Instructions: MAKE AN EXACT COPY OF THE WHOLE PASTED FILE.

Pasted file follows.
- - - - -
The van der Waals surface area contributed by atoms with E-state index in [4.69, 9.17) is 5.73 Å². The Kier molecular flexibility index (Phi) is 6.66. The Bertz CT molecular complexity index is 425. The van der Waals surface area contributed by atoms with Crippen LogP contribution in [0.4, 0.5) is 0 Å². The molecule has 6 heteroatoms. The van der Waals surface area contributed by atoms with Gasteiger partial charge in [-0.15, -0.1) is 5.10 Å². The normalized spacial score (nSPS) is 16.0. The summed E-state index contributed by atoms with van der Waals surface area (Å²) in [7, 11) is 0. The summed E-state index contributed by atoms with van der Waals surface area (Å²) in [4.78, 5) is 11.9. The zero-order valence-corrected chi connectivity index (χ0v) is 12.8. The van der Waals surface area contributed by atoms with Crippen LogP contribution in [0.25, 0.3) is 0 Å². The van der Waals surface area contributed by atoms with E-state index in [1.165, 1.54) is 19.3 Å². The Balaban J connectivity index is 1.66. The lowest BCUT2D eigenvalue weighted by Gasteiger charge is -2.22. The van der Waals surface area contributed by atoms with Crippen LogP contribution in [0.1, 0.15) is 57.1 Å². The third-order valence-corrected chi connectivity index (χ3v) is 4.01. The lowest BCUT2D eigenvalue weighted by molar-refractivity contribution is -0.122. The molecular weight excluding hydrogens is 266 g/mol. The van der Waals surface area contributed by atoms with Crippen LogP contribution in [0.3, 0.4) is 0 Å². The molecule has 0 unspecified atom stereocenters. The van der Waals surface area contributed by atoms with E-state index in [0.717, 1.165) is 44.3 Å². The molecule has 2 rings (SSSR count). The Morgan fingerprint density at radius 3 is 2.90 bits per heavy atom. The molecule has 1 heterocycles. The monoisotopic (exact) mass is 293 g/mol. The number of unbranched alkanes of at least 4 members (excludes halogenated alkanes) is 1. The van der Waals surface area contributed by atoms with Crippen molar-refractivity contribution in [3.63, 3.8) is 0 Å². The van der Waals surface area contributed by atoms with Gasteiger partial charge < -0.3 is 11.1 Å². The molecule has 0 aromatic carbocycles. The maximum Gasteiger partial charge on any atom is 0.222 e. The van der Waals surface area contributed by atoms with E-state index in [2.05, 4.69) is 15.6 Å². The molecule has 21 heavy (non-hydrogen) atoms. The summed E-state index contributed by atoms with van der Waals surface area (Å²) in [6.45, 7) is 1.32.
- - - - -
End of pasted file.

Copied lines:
The van der Waals surface area contributed by atoms with E-state index in [4.69, 9.17) is 5.73 Å². The Kier molecular flexibility index (Phi) is 6.66. The Bertz CT molecular complexity index is 425. The van der Waals surface area contributed by atoms with Crippen LogP contribution in [0.4, 0.5) is 0 Å². The molecule has 6 heteroatoms. The van der Waals surface area contributed by atoms with Gasteiger partial charge in [-0.15, -0.1) is 5.10 Å². The normalized spacial score (nSPS) is 16.0. The summed E-state index contributed by atoms with van der Waals surface area (Å²) in [7, 11) is 0. The summed E-state index contributed by atoms with van der Waals surface area (Å²) in [4.78, 5) is 11.9. The zero-order valence-corrected chi connectivity index (χ0v) is 12.8. The van der Waals surface area contributed by atoms with Crippen LogP contribution in [0.25, 0.3) is 0 Å². The van der Waals surface area contributed by atoms with E-state index in [1.165, 1.54) is 19.3 Å². The Balaban J connectivity index is 1.66. The lowest BCUT2D eigenvalue weighted by Gasteiger charge is -2.22. The van der Waals surface area contributed by atoms with Crippen LogP contribution in [0.1, 0.15) is 57.1 Å². The third-order valence-corrected chi connectivity index (χ3v) is 4.01. The lowest BCUT2D eigenvalue weighted by molar-refractivity contribution is -0.122. The molecular weight excluding hydrogens is 266 g/mol. The van der Waals surface area contributed by atoms with Crippen LogP contribution in [0.3, 0.4) is 0 Å². The molecule has 0 unspecified atom stereocenters. The van der Waals surface area contributed by atoms with E-state index in [0.717, 1.165) is 44.3 Å². The molecule has 2 rings (SSSR count). The Morgan fingerprint density at radius 3 is 2.90 bits per heavy atom. The molecule has 1 heterocycles. The monoisotopic (exact) mass is 293 g/mol. The number of unbranched alkanes of at least 4 members (excludes halogenated alkanes) is 1. The van der Waals surface area contributed by atoms with Crippen molar-refractivity contribution in [3.63, 3.8) is 0 Å². The van der Waals surface area contributed by atoms with Gasteiger partial charge < -0.3 is 11.1 Å². The molecule has 0 aromatic carbocycles. The maximum Gasteiger partial charge on any atom is 0.222 e. The van der Waals surface area contributed by atoms with E-state index in [2.05, 4.69) is 15.6 Å². The molecule has 21 heavy (non-hydrogen) atoms. The summed E-state index contributed by atoms with van der Waals surface area (Å²) in [6.45, 7) is 1.32.